A digital-TV-oversight hearing in the House Tuesday became the site of a tussle over retransmission-consent negotiations.
In fact, National Cable & Telecommunications Association president Kyle McSlarrow used his time on the witness stand to focus entirely on the issue, calling it "a coming storm."
The issue was tied into the DTV transition by the so-called quiet period that was proposed -- a moratorium on broadcasters pulling their signals from cable systems over stalled retransmission-consent negotiations around the time of the Feb. 17, 2009, transition to avoid confusing viewers who have been told that they could lose signals due to the DTV switch.
Cable operators asked the Federal Communications Commission for a several-month moratorium beginning in January 2009 and extending through the end of May, while the National Association of Broadcasters countered that it would support a much briefer respite (Feb. 4-March 4, or essentially two weeks on either side of the Feb. 17 transition).
McSlarrow told the committee that historically, the retransmission-consent playing field has been relatively level in most cases, although never a free-market negotiation. But he said that in the current economy, with economic pressures on broadcasters from private-equity owners and "hedge funds looking for a quick buck," there are some broadcasters who want to ratchet up their prices, some by 500%.
McSlarrow had an ally in Rep. Anna Eshoo (D-Calif.), who suggested at the hearing that the quiet period should start before the end of the year and extend through a "reasonable time" after the transition.
Eshoo said there was a "significant risk that more than a few stations could go dark in advance of the digital transition." She added that it will be a confusing enough time without that potential additional confusion, pointing out that January was National Football League playoff time and there would be a “revolution” if stations went dark then, although that has always been a possibility with or without a digital switch.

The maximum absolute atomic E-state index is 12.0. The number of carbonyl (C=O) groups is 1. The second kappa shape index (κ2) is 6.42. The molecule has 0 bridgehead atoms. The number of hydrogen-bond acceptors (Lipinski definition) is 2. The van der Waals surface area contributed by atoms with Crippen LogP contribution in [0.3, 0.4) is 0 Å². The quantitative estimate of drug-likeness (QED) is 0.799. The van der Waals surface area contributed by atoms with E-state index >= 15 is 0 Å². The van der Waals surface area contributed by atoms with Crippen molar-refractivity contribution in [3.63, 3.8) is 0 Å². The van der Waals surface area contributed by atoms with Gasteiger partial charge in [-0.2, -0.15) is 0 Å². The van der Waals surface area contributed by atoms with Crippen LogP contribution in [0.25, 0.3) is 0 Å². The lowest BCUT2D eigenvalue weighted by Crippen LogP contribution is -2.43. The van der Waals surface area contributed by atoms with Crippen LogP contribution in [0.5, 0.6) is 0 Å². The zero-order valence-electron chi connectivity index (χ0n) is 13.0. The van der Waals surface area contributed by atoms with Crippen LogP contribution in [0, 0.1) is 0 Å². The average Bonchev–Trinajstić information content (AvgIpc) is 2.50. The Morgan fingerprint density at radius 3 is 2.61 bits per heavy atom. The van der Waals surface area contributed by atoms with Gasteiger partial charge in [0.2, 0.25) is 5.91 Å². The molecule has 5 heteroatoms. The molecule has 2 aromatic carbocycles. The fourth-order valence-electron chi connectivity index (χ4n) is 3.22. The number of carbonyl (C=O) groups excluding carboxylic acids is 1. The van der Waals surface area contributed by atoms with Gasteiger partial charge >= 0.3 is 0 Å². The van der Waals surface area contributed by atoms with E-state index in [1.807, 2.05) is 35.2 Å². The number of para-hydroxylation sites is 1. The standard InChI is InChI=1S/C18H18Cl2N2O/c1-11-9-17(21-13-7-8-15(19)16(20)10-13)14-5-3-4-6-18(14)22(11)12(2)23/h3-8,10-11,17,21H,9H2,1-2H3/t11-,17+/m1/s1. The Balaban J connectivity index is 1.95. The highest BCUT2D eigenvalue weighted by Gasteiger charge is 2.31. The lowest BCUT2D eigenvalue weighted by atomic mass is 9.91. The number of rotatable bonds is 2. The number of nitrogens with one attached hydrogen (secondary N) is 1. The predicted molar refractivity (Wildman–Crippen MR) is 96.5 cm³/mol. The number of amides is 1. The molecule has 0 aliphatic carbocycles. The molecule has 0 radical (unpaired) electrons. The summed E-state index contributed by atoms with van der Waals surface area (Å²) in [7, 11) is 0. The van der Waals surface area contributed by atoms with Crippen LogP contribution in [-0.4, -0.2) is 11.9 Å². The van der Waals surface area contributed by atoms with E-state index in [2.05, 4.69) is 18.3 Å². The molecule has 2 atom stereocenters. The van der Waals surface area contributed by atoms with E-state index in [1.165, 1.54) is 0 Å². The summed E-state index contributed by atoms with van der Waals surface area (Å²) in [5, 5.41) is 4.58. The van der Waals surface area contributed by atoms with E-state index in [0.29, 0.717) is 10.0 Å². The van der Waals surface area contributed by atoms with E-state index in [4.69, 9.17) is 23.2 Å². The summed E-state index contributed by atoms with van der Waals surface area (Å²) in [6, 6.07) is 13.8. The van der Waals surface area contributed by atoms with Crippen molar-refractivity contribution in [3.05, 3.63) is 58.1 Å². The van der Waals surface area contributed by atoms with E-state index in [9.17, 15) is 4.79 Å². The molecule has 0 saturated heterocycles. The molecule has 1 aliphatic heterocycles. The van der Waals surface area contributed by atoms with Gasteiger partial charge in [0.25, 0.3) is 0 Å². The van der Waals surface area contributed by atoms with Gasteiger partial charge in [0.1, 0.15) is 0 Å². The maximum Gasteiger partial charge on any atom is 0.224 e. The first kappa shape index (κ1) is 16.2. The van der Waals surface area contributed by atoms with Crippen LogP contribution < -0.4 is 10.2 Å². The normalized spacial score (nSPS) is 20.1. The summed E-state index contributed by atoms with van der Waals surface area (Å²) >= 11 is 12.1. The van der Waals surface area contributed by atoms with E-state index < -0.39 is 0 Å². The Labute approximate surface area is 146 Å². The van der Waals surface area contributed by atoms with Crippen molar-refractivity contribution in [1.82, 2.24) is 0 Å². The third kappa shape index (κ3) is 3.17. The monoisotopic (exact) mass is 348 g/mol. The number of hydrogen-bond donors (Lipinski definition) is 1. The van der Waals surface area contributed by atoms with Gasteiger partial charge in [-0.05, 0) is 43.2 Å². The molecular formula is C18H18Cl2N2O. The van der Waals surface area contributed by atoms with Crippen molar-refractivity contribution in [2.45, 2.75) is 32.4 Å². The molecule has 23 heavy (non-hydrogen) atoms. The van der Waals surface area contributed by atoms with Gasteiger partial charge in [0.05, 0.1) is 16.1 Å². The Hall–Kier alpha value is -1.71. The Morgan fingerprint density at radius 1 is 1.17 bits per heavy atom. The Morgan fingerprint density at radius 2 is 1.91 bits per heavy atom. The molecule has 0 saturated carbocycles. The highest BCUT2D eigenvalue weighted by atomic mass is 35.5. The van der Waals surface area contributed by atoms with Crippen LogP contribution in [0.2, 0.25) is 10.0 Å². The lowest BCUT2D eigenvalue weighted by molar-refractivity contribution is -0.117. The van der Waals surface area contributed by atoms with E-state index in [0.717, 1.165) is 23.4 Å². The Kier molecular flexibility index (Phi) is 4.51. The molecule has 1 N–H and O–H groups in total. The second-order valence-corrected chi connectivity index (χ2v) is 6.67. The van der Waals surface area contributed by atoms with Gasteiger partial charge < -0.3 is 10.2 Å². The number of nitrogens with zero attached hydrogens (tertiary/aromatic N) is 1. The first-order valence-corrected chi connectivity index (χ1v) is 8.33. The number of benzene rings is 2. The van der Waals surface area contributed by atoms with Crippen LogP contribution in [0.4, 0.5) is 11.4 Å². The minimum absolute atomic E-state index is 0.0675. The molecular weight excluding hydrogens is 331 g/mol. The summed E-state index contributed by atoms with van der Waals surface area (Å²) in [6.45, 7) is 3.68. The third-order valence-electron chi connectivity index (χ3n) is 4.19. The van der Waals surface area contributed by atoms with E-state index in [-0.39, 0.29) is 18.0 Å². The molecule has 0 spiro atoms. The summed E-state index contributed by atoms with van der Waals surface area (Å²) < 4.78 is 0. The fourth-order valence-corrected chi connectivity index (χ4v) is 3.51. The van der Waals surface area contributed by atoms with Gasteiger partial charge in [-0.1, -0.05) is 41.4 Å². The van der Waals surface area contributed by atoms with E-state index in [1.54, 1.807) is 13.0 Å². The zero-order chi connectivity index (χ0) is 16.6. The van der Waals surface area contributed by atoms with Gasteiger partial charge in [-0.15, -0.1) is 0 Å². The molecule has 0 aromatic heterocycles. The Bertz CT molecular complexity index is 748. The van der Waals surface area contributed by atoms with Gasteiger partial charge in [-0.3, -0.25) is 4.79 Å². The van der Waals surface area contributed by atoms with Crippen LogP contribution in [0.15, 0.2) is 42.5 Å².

National Association of Broadcasters president David Rehr, seated next to McSlarrow at the witness table, said checks and balances remain on the negotiations, adding that he could count the number of problems in those negotiations on fewer than 10 fingers and that the FCC has never found a broadcaster not to have bargained in good faith. But he also reiterated the NAB board's support for the one-month quiet period.
McSlarrow countered that the problem was not good faith but the bad structure of the negotiating process that allowed for "exorbitant cash demands" that will change the historic balance of the negotiations, with cable operators left with the choice of either passing those costs on to subscribers or insisting on "something lower."
FCC chairman Kevin Martin, who was also a witness at the hearing, said he proposed a slightly longer quiet period than the NAB's -- three weeks before and after. Eshoo asked Martin to let Congress know as soon as the FCC decided what to do, saying that the period should “start sooner and stretch out later.”
Contributing editor John Eggerton has been an editor and/or writer on media regulation, legislation and policy for over four decades, including covering the FCC, FTC, Congress, the major media trade associations, and the federal courts. In addition to Multichannel News and Broadcasting + Cable, his work has appeared in Radio World, TV Technology, TV Fax, This Week in Consumer Electronics, Variety and the Encyclopedia Britannica.
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